Medium needs to make money and apparently they haven’t decided or aren’t ready to share the plan yet. Well, I have two bad ideas, one okay idea, and one good one that I’d like to share.
I’ll start with the bad ideas first.
Charge for reading
There are two paradigms here: readers pay and advertisers pay. Let’s start with the one that Ev has already dismissed.
Meh. Nobody wants Medium to become another BuzzFeed. Nobody at Medium wants to work at another BuzzFeed. Building a clickbait business is not only not very interesting anymore, it’s also arguably not very profitable.
Although online ad spending is expected to continue to grow 5% per year, surpassing TV advertising for the first time last year, publishers are seeing declining click-through rates. Thus it’s becoming harder for advertisers to get a return from investing in these channels. Without extremely detailed viewer analytics, Medium won’t be able to compete with Facebook and Google for the big league ad dollars.
If you ask me, that’s why Facebook and Google have thrived while Twitter has tanked. Ad targeting on Twitter blows.
So I think Ev’s right to throw this strategy out. Next.
This is the New York Times and Wall Street Journal model. I think this makes sense when there are full-time writers to support, especially in the context of the tenuous advertising revenue described above.
We all want high-quality journalism, and it’s very expensive to produce. There’s traveling, original research, and sometimes extensive legal costs to cover. I’m willing to pay $10/mo for this.
Medium, on the other hand, has full-time stuff, but none of them are writers. The content on Medium is published for free, for the public good, with the extra benefit of personal branding and promotion for the authors. This is why guys like me post on Medium, LinkedIn and Twitter. I don’t expect to ever make money from my writing. I do it to contribute to the world and improve my craft.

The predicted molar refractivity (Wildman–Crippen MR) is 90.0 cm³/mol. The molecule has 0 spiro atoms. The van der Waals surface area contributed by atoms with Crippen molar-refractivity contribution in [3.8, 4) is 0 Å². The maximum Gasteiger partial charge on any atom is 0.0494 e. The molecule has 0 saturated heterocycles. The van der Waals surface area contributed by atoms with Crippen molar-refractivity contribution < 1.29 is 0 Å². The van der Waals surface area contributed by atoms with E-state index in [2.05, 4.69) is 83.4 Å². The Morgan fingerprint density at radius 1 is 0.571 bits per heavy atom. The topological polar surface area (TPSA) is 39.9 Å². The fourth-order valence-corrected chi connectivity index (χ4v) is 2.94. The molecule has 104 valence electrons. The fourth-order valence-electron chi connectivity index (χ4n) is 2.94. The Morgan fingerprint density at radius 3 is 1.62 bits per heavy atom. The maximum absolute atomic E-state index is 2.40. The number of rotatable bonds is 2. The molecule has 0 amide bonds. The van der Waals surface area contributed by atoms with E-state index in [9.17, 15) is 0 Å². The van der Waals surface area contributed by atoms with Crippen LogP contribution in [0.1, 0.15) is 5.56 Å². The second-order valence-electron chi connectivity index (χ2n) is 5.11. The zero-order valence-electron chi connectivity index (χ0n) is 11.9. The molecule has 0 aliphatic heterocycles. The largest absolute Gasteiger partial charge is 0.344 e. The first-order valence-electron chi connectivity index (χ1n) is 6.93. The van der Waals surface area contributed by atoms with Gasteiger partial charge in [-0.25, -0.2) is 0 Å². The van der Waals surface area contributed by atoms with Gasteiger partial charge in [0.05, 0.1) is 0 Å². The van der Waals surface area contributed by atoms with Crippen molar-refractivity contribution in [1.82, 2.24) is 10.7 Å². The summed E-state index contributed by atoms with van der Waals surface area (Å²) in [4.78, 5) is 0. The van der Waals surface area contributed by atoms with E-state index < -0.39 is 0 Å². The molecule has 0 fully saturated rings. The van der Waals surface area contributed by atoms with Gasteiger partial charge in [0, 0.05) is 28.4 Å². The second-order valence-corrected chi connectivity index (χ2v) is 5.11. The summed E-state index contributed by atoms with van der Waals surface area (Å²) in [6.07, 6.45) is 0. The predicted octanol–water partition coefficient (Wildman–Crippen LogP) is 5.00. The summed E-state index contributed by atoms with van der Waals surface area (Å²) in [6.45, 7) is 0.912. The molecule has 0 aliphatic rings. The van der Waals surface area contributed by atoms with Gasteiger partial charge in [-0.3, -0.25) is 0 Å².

Also, and most importantly, nobody wants to pay to read my stuff.
Charge for writing
Here’s where Medium should be looking for their revenue model.
This is an interesting one. What if, instead of giving the publishing software away for free, they charged for it? I’m assuming it was initially free to lure publishers in and make money later by sharing ad dollars. Now that the ad model is toast, why not monetize the software and hosting?
Like most developers, publishers hate dealing with servers. Medium could be the Heroku of the publishing industry: simple, elegant, and (I’d suggest) cheap. It wouldn’t need to compete with WordPress VIP, which TechCrunch runs on. Enterprise is a pain to sell and support. Medium could be WordPress VIP for the mid-market.
This move might spawn a whole ecosystem supporting these medium-sized publishers: freelance editors, designers, photographers could offer services to them. Writers too, of course (I’ll give this point its own section).